I don’t need to tell anyone reading this how much the retail landscape has changed in the last few years and as I write this article, I am also taking in the news that Shoe Zone is warning of 100 store closures and that Groupon will stop selling physical products by the end of 2020.
The causes of this are complex, including the need for a refreshed approach to business rates and the need for a digital tax to allow a more level playing field. Until that happens though, brands need to adopt a more agile retail strategy, including understanding how better to work with Amazon. For too long, many brands have largely ignored it or been dismissive of it as part of a considered sales and marketing strategy.
In the summer of 2019, we launched a dedicated team of Amazon specialists working with our proprietary tech stack to help brands shape and manage their UK and international presence. We have had good success across a wide diversity of sectors, from healthcare to beauty and FMCG in building out both defensive and aggressive sales strategies.
As online penetration rates across most retail categories continue to rise, Amazon is in prime position to take advantage of the struggles of the high street retailer – for lots of reasons, some fair and some unfair.
Why do brands need to think differently about Amazon? For starters, the traditional competitor mix can be very different. Well-known companies are competing against a much wider range of largely unknown brands that enjoy better reviews and have a more thorough understanding of how the Amazon algorithm works. Amazon offers a low barrier to entry for smaller challenger brands who are building their business on Amazon and ‘stealing’ revenue away from better known legacy brands.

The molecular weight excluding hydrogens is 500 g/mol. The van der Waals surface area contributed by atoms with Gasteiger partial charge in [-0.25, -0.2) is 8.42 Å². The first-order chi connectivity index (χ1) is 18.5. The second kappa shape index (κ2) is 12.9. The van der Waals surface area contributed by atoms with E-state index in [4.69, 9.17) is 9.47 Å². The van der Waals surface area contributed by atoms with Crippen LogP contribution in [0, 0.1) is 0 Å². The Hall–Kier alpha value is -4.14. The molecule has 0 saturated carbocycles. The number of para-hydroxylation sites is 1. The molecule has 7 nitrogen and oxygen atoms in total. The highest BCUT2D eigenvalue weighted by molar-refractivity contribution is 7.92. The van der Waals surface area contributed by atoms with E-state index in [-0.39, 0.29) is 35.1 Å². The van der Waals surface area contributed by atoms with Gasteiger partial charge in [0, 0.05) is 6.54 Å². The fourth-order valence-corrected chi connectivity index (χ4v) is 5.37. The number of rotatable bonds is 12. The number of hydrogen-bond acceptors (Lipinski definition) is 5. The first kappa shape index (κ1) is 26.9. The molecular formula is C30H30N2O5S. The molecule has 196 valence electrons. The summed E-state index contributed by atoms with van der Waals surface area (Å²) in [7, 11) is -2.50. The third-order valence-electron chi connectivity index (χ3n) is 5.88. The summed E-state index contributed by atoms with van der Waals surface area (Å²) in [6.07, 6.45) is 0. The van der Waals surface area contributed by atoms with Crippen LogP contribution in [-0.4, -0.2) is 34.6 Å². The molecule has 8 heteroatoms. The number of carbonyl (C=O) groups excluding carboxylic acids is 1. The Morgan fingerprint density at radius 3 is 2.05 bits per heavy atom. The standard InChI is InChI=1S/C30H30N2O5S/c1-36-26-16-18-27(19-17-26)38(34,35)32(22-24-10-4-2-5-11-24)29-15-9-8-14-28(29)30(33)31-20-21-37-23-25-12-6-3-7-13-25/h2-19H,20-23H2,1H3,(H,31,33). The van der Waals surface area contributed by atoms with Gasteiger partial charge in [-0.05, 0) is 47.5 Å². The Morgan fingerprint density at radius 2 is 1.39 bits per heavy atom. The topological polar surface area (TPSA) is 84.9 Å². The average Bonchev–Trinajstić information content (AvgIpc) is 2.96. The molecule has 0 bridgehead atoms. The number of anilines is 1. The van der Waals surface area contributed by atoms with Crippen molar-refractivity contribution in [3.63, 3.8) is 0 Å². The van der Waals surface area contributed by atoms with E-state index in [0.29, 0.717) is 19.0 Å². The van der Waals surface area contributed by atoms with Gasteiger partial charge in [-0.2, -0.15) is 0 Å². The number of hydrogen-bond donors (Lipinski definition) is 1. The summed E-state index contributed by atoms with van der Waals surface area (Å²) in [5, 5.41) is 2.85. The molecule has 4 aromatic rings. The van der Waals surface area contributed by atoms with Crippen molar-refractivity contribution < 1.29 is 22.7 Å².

Competition from all comers
Many companies are also often competing against resellers of their own products which has a big impact on their own pricing strategies and resulting revenue. Not having a grip on this doesn’t just cause lost revenue on Amazon but also wider problems across other retail customers who are monitoring pricing availability.
Amazon's own label is also expanding into different categories and the company has access to a huge amount of data that it is using to fuel this product development. Instead of moaning about this, brands must build a counteracting strategy.
This requires building out an integrated Amazon strategy which is data-led and drives improved product visibility through organic and paid media strategies and better pricing and stock management using AI and automated tools.
We are also seeing the rising importance of Amazon as a branding platform for companies not selling on the platform. The Amazon prime membership is mostly metropolitan and earn above average income. We have recently seen financial services companies that want to experiment outside of the duopoly of Google and Facebook running brand awareness campaigns to reach these affluent audiences.
Amazon is a search-led online platform and knowing what customers are searching for and when they are searching for it, is key to building successful optimisation and marketing strategies. We are now helping clients consistently hold first page organic rankings through smarter techniques and keyword insight and as a result they are consistently in the top five most sold products on Amazon.
Amazon will only get stronger. Relying on brand strength in other channels isn’t enough to succeed.
Jim Hawker, owner at Threepipe.